While it is ideal to own a UV spectrum lamp, we can’t afford one right now, so we focus on some time out in the sun, as well as using the vitamins in their water. Because I try to feed raw as much as I can, I know they get a lot of nutrients from their food, but they need the extra boost. All parrots do – most are calcium deficient. If you think about how wild parrots spend all day in the sun, this makes sense. Here’s a bit about vitamin D3 synthesis.

Birds are covered in feathers, so their skin can’t simply absorb nutrients from the sun… ‘In most birds, the preen gland collects the precursor D3 from the bloodstream and concentrates it in the gland oils,’ (Arcadia, Lighting for Birds pamphlet). The bird then spreads the oil on its feathers and ingests the UV exposed material when it preens itself again – at that point, the oil enters the body as previtamin D. Finally, the liver and kidney convert this to vitamin D3.”

Birds who are lucky enough to have an outdoors aviary actually have much more vibrant feathers than birds who spend their time indoors, as do birds with a UV lamp.

In summary, changing up my birds’ diets has helped me, so you might want to give it a go as well if you’re struggling. If so, feel free to write a comment and let me know how it goes.

And if you’re not participating in the bird blogger’s challenge, what are your favourite training tips?

4 thoughts on “Day 4 – Training Tip for Bird Owners.

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  1. Yes! Diet is so important in keeping a bird happy… I actually struggle to get my tiels to eat varied – their previous owner brought them up on a diet of almost exclusively millet seeds, and they have trouble seeing other things as food. We have tried to include pellets in their diet, but they just won’t touch them. They have tried fruit and veg on several occasions, also rejecting it after an unethusiastic asessment of taste. Bowie is willing to try anything that we’re eating in front of her, and both birds are developing a strong liking for crackers and pasta, but I just wish they would eat their greens too ),: I am going to try feeding them home made birdie bread in the near future, and see if i can incorporate some chick peas or quinoa into that.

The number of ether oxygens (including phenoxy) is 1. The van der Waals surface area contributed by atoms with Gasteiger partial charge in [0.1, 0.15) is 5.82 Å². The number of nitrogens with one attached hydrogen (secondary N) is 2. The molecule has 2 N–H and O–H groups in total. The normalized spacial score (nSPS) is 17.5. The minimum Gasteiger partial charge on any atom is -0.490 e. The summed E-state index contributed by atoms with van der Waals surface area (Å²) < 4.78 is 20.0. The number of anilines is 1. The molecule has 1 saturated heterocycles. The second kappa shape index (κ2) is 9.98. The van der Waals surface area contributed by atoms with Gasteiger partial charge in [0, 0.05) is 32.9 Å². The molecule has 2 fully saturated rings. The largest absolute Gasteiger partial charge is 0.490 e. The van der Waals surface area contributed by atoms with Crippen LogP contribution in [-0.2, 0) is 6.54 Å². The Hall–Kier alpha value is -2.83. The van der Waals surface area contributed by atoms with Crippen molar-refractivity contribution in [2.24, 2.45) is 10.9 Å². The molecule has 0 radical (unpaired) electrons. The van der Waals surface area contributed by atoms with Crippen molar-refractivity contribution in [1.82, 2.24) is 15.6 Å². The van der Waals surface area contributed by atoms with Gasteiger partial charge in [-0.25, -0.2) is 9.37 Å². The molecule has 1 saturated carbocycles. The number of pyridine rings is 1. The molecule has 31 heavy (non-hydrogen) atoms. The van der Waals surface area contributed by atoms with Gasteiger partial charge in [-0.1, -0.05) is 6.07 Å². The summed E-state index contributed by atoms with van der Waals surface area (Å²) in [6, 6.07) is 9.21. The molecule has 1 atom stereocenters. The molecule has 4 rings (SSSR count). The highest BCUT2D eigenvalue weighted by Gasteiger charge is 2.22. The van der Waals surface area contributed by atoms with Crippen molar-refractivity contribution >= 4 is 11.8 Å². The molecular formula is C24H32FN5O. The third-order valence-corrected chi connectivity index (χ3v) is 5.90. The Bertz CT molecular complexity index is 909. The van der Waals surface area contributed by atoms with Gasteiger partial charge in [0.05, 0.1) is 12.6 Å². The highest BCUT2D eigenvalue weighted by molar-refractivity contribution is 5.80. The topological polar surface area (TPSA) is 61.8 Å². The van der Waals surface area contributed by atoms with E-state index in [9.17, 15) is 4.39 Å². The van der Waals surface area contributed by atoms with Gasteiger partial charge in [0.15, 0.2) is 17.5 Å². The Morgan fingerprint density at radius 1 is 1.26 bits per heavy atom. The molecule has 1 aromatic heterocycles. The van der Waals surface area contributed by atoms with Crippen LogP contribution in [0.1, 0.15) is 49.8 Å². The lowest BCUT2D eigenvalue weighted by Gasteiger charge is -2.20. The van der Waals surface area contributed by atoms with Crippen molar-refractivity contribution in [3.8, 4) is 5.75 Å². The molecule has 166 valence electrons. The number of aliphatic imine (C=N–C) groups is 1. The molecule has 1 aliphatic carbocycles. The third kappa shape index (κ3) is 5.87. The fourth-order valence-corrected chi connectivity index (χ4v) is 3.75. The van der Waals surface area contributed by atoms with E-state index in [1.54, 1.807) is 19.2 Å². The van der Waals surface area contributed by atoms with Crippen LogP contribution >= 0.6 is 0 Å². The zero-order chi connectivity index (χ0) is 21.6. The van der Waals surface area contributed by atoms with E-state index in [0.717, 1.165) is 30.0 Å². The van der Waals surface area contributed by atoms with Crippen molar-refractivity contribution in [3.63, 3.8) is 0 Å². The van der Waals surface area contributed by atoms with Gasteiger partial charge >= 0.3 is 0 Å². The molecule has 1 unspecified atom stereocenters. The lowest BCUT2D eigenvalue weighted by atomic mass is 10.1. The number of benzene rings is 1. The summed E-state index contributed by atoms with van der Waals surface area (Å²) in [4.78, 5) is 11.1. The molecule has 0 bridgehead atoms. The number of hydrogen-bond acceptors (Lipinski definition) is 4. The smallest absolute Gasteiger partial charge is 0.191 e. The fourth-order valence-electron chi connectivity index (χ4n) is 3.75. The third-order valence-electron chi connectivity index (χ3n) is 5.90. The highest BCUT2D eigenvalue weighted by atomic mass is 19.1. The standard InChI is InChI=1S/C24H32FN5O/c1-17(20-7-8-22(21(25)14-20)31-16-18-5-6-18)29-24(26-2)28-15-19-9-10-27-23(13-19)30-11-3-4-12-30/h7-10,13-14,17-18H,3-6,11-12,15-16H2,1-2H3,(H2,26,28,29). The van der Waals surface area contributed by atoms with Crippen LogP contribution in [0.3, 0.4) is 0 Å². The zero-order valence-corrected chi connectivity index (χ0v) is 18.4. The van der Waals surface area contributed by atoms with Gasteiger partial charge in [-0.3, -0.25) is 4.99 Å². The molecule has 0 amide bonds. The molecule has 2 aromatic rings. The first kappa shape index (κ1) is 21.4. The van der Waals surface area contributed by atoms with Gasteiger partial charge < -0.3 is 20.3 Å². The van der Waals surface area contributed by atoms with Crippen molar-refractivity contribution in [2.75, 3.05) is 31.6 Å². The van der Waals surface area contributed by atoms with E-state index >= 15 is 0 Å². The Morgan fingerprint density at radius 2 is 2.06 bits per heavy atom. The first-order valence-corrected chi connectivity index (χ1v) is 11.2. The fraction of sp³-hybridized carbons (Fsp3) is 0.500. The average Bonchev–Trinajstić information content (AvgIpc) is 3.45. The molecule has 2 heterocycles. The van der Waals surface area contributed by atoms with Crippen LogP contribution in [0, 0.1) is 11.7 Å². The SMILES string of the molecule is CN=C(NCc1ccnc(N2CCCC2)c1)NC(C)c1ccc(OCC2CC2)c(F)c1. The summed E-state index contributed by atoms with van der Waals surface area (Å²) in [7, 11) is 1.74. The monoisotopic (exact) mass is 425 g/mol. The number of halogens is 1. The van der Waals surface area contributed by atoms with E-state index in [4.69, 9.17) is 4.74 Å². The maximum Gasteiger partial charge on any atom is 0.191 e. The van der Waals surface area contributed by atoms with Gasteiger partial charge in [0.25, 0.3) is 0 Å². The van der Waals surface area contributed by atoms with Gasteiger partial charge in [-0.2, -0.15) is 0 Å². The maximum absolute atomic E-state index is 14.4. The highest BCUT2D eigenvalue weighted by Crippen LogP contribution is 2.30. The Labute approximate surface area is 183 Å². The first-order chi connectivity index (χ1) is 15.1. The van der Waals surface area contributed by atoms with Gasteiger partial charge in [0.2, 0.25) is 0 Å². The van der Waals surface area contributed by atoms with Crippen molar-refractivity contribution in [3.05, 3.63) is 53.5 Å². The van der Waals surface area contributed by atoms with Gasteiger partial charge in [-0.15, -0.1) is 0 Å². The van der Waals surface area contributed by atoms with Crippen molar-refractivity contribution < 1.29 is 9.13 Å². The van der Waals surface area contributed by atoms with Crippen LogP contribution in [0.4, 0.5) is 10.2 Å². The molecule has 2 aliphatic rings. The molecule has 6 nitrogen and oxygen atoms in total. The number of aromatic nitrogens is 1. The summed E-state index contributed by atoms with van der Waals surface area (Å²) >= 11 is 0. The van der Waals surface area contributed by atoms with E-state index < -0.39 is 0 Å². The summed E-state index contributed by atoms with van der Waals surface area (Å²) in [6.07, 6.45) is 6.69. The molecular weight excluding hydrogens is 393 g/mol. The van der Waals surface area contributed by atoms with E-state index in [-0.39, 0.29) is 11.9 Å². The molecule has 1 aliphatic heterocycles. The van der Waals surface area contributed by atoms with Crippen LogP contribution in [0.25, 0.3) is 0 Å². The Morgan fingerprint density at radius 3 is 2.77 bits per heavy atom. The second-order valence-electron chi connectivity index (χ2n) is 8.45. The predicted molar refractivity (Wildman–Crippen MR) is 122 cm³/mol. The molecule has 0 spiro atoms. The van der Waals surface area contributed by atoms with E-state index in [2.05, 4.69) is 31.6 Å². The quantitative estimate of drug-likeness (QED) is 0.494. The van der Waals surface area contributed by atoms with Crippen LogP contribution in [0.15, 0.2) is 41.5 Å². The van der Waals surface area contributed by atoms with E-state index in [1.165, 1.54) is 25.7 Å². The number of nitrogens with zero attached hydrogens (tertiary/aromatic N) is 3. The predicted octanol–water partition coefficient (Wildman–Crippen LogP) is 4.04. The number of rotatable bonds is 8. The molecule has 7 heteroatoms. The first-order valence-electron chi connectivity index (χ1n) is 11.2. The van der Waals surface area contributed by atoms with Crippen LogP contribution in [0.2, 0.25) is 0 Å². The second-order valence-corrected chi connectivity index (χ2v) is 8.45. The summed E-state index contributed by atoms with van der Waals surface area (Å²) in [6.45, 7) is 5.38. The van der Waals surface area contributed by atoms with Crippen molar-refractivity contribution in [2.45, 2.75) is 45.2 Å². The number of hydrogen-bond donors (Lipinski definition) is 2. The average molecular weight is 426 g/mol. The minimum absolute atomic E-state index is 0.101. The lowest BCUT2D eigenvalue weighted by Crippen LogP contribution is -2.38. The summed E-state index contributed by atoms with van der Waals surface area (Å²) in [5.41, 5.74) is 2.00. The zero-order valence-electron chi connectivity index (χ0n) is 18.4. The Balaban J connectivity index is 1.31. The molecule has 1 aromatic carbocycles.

Another tip which I feel I should add when it comes to training is to never force a bird into doing something it doesn’t want. Time and time again I see bird owners who are super intrusive on their parrots, and then the bird doesn’t trust them. And the owner rarely understands why this is. It’s really important to learn the body language of your birds, and how they try to communicate with you. Sadly, a lot of parrots cant say “i don’t feel comfortable with this” in english, so they tell you in their own way. If you ignore these signals, your bird will associate humans with coercion and stop liking them. This applies to trick training, feeding, and stroking. If your parrot tries to tell you ‘no’, either you trick them into thinking they actually want said thing or you back off and let the parrot have some autonomy. It’s like people, really. If a bird feels that you understand their wants and needs, they will be much more eager to spend time and interact with you!